Joseph Erwin – Freelance Dungeon Master

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Story vs(?) Mechanics

Every art form is good at expressing different things, and weak in other ways.

Paintings are a complex depictions of a frozen moment, designed to awe the eye with intricacy, coloration, theme, message, and content. In its pure form, there is no sound or movement, only the image itself.

Films are great at combining sound and visual elements to create an evocative experience, but they do not allow for the imaginative freedom or the great amount of background detail afforded to books.

Books can play unique tricks on the reader by taking advantage of the fact that the human mind fills in details based on limited information. Something that books do really well is change the entire perception of a scene by revealing a detail which was present the entire time, but the reader was not informed at first.

Video games, which are closest to tabletop RPGs in how they present their story, use mechanics in combination with sound and visuals to create an interactive and immersive experience. If the game is well-designed, the mechanics will work to inform the story. Examples include:

  • In Amnesia: The Dark Descent, looking at monsters causes Daniel’s sanity to collapse, reflecting his terror and guilt in the narrative.
  • In Call of Juarez: Gunslinger, the arcade-style high-octane shootout action, combined with stylistic bullet time, blood sprays, and responsive feedback, ties in with the nature of the narrative; it is a romanticized story told by an unreliable narrator.
  • In Far Cry 3, as the player learns new abilities, the sleeve tattoo visible on Jason Brody’s arm grows, reflecting his gradual transformation from helpless rich kid into a merciless survivalist.
Pictured here: representation of dozens of murders.

But in RPGs, it’s slightly different. Unlike in video games, the use of mechanics is less mandatory. You can choose to follow or bend rules at will, even ignoring them completely. You can, in a very short time, lift entire settings out of their native systems and run them using different ones. How many video games allow a player that kind of agency?

It’s as Gary Gygax once said, “The secret we should never let the gamemasters know is that they don’t need any rules.” Classic case of “wait, you said that?”

You can’t very well play a video game without engaging with its mechanics, but you can play an RPG with virtually none of the mechanics and still claim to be playing it.

Hence the “?” in the title. Is the interaction between story and mechanics in Tabletop RPGs truly a conflict?

“Nuh-uh! You missed!”

I’d say probably not. The story and mechanics in RPGs don’t often interact in direct ways beyond using attribute rolls to successfully move the story forward. The main way that RPG mechanics inform the story is through:

  1. Character Creation options which give mechanical effects based on the world (e.g. greater survival chance in less-gritty settings, special abilities which demonstrate tangible world effects, etc.)
  2. Mechanics designed to encapsulate specific world interactions, not just basic interaction (e.g. spell-casting in D&D, Morph transitions in Eclipse Phase, or the degradation of skills in System Shutdown).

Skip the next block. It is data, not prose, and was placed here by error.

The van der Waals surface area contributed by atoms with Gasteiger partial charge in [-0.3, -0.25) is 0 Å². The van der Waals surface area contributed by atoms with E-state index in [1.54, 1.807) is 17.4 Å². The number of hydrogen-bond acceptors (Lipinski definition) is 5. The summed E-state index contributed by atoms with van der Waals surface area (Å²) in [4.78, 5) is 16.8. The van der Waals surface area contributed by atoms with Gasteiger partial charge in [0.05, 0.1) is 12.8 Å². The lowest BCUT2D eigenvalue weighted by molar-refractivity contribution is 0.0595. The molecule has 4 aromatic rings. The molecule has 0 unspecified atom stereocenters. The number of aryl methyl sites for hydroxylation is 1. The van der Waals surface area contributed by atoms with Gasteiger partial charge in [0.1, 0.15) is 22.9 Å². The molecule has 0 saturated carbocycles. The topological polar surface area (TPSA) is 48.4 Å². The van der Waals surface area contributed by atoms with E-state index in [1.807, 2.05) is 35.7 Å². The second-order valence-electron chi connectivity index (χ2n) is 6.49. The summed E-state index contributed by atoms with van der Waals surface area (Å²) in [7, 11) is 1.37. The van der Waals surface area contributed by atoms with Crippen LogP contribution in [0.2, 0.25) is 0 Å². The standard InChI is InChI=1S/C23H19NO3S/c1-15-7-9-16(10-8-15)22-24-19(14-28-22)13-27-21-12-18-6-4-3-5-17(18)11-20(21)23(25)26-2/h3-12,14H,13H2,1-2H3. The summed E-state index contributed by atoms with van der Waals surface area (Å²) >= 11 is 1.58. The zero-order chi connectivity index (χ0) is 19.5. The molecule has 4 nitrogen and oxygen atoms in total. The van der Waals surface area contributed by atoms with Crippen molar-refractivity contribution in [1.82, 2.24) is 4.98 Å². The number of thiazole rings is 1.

That aside, the story is created by the GM and the players. The GM provides the framework, the players fill in the gaps. There are many micro-RPGs which have no stats at all, leaving the resolution of certain interactions completely up to player and GM discussion.

As I’ve said before, too many mechanics (usually represented by an intricate and tax-form-resembling character sheet) can often get in the way of the smooth flow of a game.

“Wait… what was I trying to find again?”

But still, some mechanics are warranted. Otherwise, we’d all be sitting around a table playing playground imagination games, except with adult rationality and less running around having fun. There have to be some boundaries, otherwise you might as well not claim to be “playing” anything.

Each system brings its own unique flavor from the writing and setting backstory, but the mechanics provide a more solid (for lack of a better phrase) grounding on which to hang the interactions of the game.

“Oh no! These bugbears are too strong for us! I know; I read the manual!”

We wouldn’t be as scared of a basilisk if we didn’t know how much damage it can deal in comparison to our character’s hit points. A magical belt of strength is more impressive when we know how much stronger it makes us, so that we can compare with other strength scores. Sometimes going the fairy tale route and just saying “he was deadly and dangerous” just isn’t enough. We want to know how deadly and how dangerous.

So is it a conflict? Certainly not. Rules and story do often exist in different realms, however; perhaps they cast an idea or two over the dividing fence, but that aside it’s mostly about the players and their imaginations.

“…as you enter the dungeon, you smell something: paper and ink! The Taxpayer’s Guild is nearby!”

Published by Joe Erwin

I am an independent creator and GM with a deep love of storytelling and adventure! I desire most to share these things with others, and I hope to do that through my work and my writing.

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